Entity API

  • Node_load() has been Removed: A static method load() is added as replacement in entity classes (i.e. \Drupal\node\Entity\Node, \Drupal\user\Entity\User). Thus the corresponding call is now Node::load(1).

Form API

  • Form functions (form_set_error(), form_set_value() moved into FormStateInterface): Following the service oriented architecture all Drupal 7 drupal_*_form() and form_*() functions are now replaced by a form builder service and methods in the $form_state object.

Info file

  • .info files are now .info.yml files
  • Module info files' core key must have a value of 8.x.
  • Info files must contain a type key.
  • Module info files' configure key must be a route name, not a path.


  • hook_menu() has been removed from Drupal 8: As we already said drupal 8 uses the routing component of Symfony. Thus there is a total replacement there. All routes should be defined on cookiecontrol.routing.yml and the corresponding controller classes that replace page callbacks should be defined.
  • current_path() has been replaced by the route: Another implication of object oriented paradigm used in drupal 8. The static function formRoute of the Url object returns the current page if the ‘’ value is passed as input to the function.


  • drupal_add_js() has been removed: Drupal 8 uses a new way of loading assets (css, js) [5] only when they are needed. The first step to load assets is to define a library that contains css and/or js files and then attach this library in a render array using a hook.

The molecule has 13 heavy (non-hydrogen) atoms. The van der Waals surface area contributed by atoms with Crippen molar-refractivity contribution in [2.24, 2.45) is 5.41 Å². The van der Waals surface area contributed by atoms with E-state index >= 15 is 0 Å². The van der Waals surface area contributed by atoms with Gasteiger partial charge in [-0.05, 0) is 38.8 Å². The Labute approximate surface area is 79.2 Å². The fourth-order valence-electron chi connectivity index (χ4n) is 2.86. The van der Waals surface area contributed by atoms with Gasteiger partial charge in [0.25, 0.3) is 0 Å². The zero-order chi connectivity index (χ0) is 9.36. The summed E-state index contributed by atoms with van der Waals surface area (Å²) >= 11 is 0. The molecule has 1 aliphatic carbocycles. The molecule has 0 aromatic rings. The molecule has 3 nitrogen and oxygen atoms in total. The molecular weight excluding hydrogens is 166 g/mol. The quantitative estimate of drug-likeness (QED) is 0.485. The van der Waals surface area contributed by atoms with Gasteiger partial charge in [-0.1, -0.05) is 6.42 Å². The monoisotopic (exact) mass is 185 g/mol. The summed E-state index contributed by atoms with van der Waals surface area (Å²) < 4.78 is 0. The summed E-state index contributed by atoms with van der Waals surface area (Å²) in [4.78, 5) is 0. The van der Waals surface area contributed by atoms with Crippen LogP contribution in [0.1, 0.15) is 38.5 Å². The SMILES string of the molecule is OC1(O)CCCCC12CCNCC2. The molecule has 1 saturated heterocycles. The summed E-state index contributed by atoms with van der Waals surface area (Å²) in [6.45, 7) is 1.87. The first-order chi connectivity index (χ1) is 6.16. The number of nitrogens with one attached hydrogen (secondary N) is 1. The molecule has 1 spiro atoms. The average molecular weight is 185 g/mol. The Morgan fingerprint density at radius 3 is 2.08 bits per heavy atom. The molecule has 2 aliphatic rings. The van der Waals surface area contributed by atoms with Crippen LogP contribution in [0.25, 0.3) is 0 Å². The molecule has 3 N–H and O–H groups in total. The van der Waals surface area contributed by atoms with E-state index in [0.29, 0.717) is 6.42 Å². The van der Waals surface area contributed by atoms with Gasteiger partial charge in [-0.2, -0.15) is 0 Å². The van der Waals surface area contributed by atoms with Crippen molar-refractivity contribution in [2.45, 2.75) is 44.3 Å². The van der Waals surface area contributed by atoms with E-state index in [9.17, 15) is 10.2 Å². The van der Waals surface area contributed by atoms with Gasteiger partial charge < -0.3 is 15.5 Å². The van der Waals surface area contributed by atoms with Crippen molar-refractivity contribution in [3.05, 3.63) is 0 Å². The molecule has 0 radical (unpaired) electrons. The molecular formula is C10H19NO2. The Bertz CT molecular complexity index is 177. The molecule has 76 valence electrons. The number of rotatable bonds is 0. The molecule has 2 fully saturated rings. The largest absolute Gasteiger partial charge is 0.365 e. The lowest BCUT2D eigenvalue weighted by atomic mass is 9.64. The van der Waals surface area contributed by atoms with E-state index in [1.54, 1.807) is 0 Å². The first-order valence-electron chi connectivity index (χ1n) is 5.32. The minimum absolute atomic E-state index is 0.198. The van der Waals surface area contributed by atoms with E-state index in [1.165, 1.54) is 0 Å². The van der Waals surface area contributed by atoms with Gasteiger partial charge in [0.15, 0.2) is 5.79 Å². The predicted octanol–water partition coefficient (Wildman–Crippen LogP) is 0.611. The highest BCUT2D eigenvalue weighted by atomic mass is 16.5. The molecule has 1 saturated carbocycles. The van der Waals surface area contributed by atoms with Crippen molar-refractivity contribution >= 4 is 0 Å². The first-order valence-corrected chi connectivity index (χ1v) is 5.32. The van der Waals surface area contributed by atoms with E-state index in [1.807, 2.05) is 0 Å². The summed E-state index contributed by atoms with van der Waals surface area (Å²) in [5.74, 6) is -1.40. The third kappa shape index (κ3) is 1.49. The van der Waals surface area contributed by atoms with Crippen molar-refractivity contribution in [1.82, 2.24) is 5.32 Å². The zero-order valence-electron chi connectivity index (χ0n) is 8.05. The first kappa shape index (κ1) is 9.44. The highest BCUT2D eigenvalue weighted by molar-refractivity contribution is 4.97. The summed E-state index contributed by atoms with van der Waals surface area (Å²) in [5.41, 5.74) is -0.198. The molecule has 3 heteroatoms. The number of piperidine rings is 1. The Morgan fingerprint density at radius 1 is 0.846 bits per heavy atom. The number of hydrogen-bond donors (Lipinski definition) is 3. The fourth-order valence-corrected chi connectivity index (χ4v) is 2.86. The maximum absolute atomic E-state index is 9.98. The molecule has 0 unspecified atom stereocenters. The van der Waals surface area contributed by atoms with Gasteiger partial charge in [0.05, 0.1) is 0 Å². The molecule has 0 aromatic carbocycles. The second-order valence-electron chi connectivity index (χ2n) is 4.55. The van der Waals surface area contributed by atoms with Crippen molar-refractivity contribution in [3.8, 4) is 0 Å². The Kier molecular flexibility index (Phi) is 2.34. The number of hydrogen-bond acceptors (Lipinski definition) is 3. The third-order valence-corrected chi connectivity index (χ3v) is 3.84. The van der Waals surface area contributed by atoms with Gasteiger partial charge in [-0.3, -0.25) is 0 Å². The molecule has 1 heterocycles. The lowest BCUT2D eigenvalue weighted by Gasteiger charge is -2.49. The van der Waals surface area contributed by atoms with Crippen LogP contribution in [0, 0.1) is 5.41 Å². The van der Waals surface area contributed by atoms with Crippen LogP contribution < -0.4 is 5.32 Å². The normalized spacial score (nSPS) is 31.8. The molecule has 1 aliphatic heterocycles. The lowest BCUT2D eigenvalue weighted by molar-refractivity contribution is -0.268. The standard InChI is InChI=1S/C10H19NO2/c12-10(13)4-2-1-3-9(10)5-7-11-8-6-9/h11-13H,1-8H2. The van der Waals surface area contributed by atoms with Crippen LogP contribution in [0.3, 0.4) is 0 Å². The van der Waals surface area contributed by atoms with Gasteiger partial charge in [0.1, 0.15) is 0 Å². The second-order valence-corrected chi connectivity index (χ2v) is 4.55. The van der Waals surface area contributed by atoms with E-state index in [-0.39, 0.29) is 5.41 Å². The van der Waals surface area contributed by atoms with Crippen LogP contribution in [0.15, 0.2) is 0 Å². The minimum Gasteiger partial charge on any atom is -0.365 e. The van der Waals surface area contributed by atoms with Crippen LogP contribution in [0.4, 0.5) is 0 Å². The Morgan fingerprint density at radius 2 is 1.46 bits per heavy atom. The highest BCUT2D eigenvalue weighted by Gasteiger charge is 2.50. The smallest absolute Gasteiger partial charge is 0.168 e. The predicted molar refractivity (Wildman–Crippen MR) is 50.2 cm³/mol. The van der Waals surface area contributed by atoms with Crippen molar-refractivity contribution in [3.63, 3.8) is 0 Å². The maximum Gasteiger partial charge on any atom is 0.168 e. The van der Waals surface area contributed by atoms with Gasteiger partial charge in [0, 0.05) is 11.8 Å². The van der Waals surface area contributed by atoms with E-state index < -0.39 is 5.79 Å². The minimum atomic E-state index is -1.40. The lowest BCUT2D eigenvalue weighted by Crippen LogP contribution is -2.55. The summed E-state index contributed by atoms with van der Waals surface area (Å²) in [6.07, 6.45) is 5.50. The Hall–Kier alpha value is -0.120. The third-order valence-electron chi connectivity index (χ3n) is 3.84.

• drupal_http_request() has been replaced by Guzzle: As we already said drupal 8 incorporates the Guzzle component that is an http client. The \Drupal::httpClient() method gives access to Guzzle via the http client service. For more information read [6].
  • ip_address() has been removed: The replacement of ip_address() is the Request::getClientIp(). To access the current request object Drupal::request can be used, otherwise an object should be registered in the service container and depend on the request service [7].
  • l() has been removed: Two new static factory methods Url::fromRoute, and Url::fromUri are introduced in \Drupal\Core\Url as a replacement of l() function

Theme System

  • theme() has been renamed to _theme(), and should never be called directly: Direct invocation of theme() function is not allowed in Drupal 8. Render arrays should be built as a replacement.

Summarising for a relitively simple module we have a rather big list of errors to fix and we have not mentioned the folder/sources restructuring based on the PSR-4 specification. So there is work to be done to complete the migration. In the next post we will try the automated migration provided by drupalmoduleupgrader module and document the process towards implementing the drupal 8 cookiecontrol module.

To be continued…